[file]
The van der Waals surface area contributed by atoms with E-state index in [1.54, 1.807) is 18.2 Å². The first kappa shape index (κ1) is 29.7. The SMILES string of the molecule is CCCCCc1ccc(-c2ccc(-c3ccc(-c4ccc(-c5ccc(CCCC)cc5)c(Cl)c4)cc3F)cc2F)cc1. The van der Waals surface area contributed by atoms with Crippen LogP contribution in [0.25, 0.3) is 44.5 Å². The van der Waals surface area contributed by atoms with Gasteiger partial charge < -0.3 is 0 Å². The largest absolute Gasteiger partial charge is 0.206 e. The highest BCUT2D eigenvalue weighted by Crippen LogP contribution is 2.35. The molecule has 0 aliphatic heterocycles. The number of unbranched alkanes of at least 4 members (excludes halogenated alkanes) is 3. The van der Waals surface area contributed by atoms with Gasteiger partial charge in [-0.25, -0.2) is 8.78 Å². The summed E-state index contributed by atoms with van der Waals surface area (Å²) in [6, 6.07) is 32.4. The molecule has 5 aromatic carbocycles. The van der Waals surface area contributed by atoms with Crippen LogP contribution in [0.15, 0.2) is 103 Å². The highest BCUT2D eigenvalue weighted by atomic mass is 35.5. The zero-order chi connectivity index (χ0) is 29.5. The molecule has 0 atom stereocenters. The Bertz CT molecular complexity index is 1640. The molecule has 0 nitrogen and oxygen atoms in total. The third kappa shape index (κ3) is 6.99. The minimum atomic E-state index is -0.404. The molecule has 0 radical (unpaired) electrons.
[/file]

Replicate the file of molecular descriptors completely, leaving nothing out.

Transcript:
The van der Waals surface area contributed by atoms with E-state index in [1.54, 1.807) is 18.2 Å². The first kappa shape index (κ1) is 29.7. The SMILES string of the molecule is CCCCCc1ccc(-c2ccc(-c3ccc(-c4ccc(-c5ccc(CCCC)cc5)c(Cl)c4)cc3F)cc2F)cc1. The van der Waals surface area contributed by atoms with Crippen LogP contribution in [0.25, 0.3) is 44.5 Å². The van der Waals surface area contributed by atoms with Gasteiger partial charge < -0.3 is 0 Å². The largest absolute Gasteiger partial charge is 0.206 e. The highest BCUT2D eigenvalue weighted by Crippen LogP contribution is 2.35. The molecule has 0 aliphatic heterocycles. The number of unbranched alkanes of at least 4 members (excludes halogenated alkanes) is 3. The van der Waals surface area contributed by atoms with Gasteiger partial charge in [-0.25, -0.2) is 8.78 Å². The summed E-state index contributed by atoms with van der Waals surface area (Å²) in [6, 6.07) is 32.4. The molecule has 5 aromatic carbocycles. The van der Waals surface area contributed by atoms with Crippen LogP contribution in [0.15, 0.2) is 103 Å². The highest BCUT2D eigenvalue weighted by atomic mass is 35.5. The zero-order chi connectivity index (χ0) is 29.5. The molecule has 0 atom stereocenters. The Bertz CT molecular complexity index is 1640. The molecule has 0 nitrogen and oxygen atoms in total. The third kappa shape index (κ3) is 6.99. The minimum atomic E-state index is -0.404. The molecule has 0 radical (unpaired) electrons.